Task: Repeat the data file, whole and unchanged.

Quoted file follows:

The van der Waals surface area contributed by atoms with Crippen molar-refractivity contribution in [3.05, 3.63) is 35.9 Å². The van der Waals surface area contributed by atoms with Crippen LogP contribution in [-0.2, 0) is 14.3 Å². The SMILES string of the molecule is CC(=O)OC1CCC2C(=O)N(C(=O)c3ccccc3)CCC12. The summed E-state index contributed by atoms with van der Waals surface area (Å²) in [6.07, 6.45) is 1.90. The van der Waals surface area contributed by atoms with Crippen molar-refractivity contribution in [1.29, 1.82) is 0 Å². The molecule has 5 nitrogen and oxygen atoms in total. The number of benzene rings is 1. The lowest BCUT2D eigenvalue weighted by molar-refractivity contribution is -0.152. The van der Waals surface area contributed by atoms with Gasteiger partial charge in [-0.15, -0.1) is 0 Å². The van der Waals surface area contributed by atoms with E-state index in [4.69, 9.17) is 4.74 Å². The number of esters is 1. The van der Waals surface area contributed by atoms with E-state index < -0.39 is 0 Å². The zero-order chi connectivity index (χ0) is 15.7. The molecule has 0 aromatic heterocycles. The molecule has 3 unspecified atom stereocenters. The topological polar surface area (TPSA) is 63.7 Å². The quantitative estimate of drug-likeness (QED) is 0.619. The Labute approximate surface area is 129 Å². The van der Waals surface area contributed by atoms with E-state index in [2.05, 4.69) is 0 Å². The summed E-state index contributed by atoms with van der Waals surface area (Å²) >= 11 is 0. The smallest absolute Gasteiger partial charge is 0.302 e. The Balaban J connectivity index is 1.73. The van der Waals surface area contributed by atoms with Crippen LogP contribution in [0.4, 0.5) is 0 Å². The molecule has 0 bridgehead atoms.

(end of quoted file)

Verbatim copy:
The van der Waals surface area contributed by atoms with Crippen molar-refractivity contribution in [3.05, 3.63) is 35.9 Å². The van der Waals surface area contributed by atoms with Crippen LogP contribution in [-0.2, 0) is 14.3 Å². The SMILES string of the molecule is CC(=O)OC1CCC2C(=O)N(C(=O)c3ccccc3)CCC12. The summed E-state index contributed by atoms with van der Waals surface area (Å²) in [6.07, 6.45) is 1.90. The van der Waals surface area contributed by atoms with Crippen molar-refractivity contribution in [1.29, 1.82) is 0 Å². The molecule has 5 nitrogen and oxygen atoms in total. The number of benzene rings is 1. The lowest BCUT2D eigenvalue weighted by molar-refractivity contribution is -0.152. The van der Waals surface area contributed by atoms with Gasteiger partial charge in [-0.15, -0.1) is 0 Å². The van der Waals surface area contributed by atoms with E-state index in [4.69, 9.17) is 4.74 Å². The number of esters is 1. The van der Waals surface area contributed by atoms with E-state index < -0.39 is 0 Å². The zero-order chi connectivity index (χ0) is 15.7. The molecule has 0 aromatic heterocycles. The molecule has 3 unspecified atom stereocenters. The topological polar surface area (TPSA) is 63.7 Å². The quantitative estimate of drug-likeness (QED) is 0.619. The Labute approximate surface area is 129 Å². The van der Waals surface area contributed by atoms with E-state index in [2.05, 4.69) is 0 Å². The summed E-state index contributed by atoms with van der Waals surface area (Å²) >= 11 is 0. The smallest absolute Gasteiger partial charge is 0.302 e. The Balaban J connectivity index is 1.73. The van der Waals surface area contributed by atoms with Crippen LogP contribution in [0.4, 0.5) is 0 Å². The molecule has 0 bridgehead atoms.